What is this? It’s dragon’s skin!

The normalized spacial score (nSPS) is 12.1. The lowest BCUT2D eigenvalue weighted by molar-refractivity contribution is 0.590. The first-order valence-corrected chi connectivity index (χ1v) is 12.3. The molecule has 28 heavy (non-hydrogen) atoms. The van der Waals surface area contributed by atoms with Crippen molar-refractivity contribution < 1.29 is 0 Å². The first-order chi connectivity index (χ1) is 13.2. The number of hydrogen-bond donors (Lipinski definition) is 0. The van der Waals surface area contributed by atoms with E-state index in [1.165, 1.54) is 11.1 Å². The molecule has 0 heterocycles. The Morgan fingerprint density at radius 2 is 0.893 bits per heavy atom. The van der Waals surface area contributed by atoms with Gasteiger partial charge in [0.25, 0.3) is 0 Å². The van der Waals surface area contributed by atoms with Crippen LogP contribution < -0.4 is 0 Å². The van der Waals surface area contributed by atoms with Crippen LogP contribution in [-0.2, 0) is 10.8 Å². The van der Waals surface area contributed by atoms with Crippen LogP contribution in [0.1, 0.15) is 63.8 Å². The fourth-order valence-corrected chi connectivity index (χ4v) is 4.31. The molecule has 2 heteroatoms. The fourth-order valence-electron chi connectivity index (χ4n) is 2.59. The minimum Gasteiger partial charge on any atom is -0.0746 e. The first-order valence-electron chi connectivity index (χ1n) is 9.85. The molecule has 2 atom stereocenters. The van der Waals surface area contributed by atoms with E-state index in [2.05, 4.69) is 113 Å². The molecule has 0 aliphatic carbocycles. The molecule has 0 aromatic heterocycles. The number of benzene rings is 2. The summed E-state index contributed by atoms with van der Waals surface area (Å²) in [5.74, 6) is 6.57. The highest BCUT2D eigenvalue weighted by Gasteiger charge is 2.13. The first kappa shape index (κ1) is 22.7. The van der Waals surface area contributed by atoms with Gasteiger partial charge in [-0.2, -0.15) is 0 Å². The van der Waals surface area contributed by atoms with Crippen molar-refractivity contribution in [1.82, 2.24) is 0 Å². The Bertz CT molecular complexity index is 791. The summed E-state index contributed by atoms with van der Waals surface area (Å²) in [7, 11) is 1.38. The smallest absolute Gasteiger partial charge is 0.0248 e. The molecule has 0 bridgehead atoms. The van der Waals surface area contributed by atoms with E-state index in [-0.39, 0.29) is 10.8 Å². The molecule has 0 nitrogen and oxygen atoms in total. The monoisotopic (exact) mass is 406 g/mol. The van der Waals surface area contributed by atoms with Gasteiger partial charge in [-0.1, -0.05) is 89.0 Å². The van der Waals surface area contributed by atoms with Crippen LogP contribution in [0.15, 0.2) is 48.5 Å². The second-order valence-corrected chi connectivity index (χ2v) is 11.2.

You might have noticed these odd looking “bugs” on grasses, branches or docks near the edge of water. Many people think that these are the left over bodies or skin of spiders but in fact those are of dragons - well, dragonflies to be precise. What you are seeing is the exoskeleton of an immature dragonfly. Immature dragonflies, called naiads, are actually aquatic. They spend their time in waterways eating zooplankton, other insects and even tadpoles. They have a specialized lower lip called a labium which act like “hands”. When these are deployed, they will rapidly capture small animals in front of them. Depending on the species, it can take between months to five years for a naiad to complete its development. Once it is ready to become an adult, it will climb out of the water then split its exoskeleton. As the adult files out of its “skin”, it will leave it attached to whatever surface it climbed on. So next time you see these “skins”, remember these are from dragons … flying about preying on blackflies and mosquitoes.